MINI MED SCHOOL 101

2013 SESSION INFORMATION AND DATES

 

 

 


The Brain and Disease: What Causes Degeneration

Jeffrey Rosenfeld, PhD, MD, FAAN
Professor of Neurology, UCSF
Chief of Neurology, UCSF Fresno
Medical Director, University Neurology Associates-Central California Neuroscience Institute


The complexity of the nervous system results in certain areas of vulnerability for neurological disease. Mechanisms and clinical presentations of specific diseases in the nervous system will be reviewed and discussed.


Pseudoseizure and Seizure

H. Terry Hutchison, PhD, MD
Clinical Professor of Neurology & Pediatrics, UCSF


Disorganized electrical activity in the brain results in a seizure and this can be caused by many different factors. Patients also present with seizure-like activity but no underlying disorder of electrical activity. This fascinating phenomenon will be discussed and many examples of different seizure types will be presented.


 

 

Supersized Portions, Supersized Kids

Renee Kinman, MD, PhD
Assistant Professor of Pediatrics, UCSF
Co-Director, Pediatric Scholars Program, UCSF Fresno


Overview of how childhood obesity is rapidly becoming a major health issue in the United States, the health risks associated with obesity, and what we can do to prevent them.


Virtual Colonoscopy

Arnold Friedman, MD
Chief of Radiology, Fresno VA


Colorectal Carcinoma (colorectal cancer) is a major killer in the US. The mainstay of screening is optical colonoscopy, which is an invasive and slightly risky procedure. Virtual Colonoscopy is a new noninvasive screening method for colorectal cancer that deserves your consideration.

 

 

 

Wilderness 911: Alpine Search and Rescue

Susanne J. Spano MD, FACEP, FAAEM
Assistant Professor, Health Science Series, UCSF

 

The course will introduce the evolving discipline of alpine search and rescue. We will describe a case study of a lightning incident striking a Boy Scout Troop in the Sierra Nevada mountains including details of the rescue, evacuation, and medical treatment. We will review the organizational skills, technical training, and other abilities required to safely respond to such incidents.


Bites and Stings in Central California

Rais Vohra, MD
Associate Professor, Department of Emergency Medicine, UCSF
Director of Clinical Toxicology, CRMC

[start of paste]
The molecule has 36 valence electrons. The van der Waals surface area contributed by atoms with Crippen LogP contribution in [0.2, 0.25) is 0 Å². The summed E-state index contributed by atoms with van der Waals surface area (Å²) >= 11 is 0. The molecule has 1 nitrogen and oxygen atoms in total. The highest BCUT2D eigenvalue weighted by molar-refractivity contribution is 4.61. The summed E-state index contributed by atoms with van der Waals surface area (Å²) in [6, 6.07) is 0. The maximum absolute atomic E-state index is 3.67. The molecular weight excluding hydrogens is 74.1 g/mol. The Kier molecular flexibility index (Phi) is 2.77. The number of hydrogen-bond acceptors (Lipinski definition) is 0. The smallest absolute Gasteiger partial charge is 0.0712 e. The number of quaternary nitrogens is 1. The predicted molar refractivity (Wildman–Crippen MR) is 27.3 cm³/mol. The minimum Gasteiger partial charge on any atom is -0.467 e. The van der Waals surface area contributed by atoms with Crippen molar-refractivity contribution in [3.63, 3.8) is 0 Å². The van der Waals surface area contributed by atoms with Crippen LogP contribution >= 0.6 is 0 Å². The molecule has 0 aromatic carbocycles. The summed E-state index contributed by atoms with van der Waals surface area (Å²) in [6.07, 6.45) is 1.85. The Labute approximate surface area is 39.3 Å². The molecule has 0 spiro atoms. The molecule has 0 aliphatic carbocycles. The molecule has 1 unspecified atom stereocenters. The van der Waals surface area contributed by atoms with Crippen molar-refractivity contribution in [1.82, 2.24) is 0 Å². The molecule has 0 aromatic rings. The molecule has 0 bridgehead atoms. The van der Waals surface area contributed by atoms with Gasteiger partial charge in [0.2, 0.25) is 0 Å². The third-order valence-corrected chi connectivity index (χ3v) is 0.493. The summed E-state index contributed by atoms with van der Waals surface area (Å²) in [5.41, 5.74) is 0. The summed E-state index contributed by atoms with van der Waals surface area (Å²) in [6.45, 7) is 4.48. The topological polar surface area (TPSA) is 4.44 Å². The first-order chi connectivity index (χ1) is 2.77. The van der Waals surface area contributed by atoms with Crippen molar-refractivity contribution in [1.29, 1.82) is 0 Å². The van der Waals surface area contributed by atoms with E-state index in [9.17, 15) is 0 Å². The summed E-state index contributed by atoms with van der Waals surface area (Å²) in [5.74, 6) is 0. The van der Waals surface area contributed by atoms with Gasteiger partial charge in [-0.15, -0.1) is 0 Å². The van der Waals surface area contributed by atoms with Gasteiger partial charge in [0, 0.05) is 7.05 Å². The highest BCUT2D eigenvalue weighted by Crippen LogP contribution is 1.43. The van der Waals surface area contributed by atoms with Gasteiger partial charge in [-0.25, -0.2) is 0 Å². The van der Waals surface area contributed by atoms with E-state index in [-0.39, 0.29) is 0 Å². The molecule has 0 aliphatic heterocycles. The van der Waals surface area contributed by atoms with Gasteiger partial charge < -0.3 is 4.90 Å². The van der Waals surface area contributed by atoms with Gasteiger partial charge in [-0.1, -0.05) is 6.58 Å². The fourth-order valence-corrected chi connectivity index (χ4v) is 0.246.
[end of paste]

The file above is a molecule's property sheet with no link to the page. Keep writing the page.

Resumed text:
Associate Medical Director, California Poison Control System, Fresno-Madera Division


It's a jungle out there! Join this informative and lively discussion about the many diverse venomous creatures that live where we do right here in Central California--and what to do if you or a loved one ever gets injured by one. From snakes to spiders and household insects, almost everyone has a story about a brush with wild venomous creatures, so anecdotes, questions, and stories are welcome--but please, leave the live exhibits at home!

 

 

 

Valley Fever

Naiel N. Nassar, MD, FACP
Professor of Clinical Medicine, UCSF
Program Director, Infectious Diseases Fellowship, UCSF Fresno
Infectious Diseases Staff Physician, Central California Faculty Medical Group, Fresno

Valley Fever is an extremely common condition throughout our Central Valley in California. Learn how this disorder affects patients and how it is recognized.


New Advances in Genetics Help Explain Developmental Delays and Autism

Cynthia Curry, MD
Professor of Pediatrics, UCSF


This talk will focus on the advances in genetics which have helped us in understanding the causes of autism and intellectual disability. In the past, medicine had little to offer families whose children had developmental issues or autism. New breakthroughs now allow us to increasingly diagnose the cause(s) of these problems. Real case histories will illustrate these advances.


 

 

Fantastic Voyage: Navigating the Heart Through Catheterization

Ryan Berg, MD, FACC
Assistant Professor of Medicine, UCSF
Associate Program Director of Cardiology, UCSF Fresno

Explore the vascular supply of the heart from inside the blood vessels. Cardiac catheterization will be discussed and examples of different disorders that can be identified by this procedure will be shown.


Robotic Surgery

Babak Eghbalieh, MD, FACS
Assistant Clinical Professor of Surgery, UCSF


Robotic surgery has become increasingly popular for many applications. Examples of the benefits and methods of robots in the operating room will be discussed.

 

 

 

The Use of Simulation in Medical Education

Stacy Sawtelle, MD
Assistant Clinical Professor, UCSF
Stuart Maxwell, MD
Assistant Clinical Professor, UCSF


Ever wonder how doctors learn to be doctors? Experience firsthand the application of high-tech simulation in medical education. Participants will be able to interact with high-fidelity mannequins and task trainers used to teach physicians medical decision making and procedural skills.


Graduation Ceremony and Reception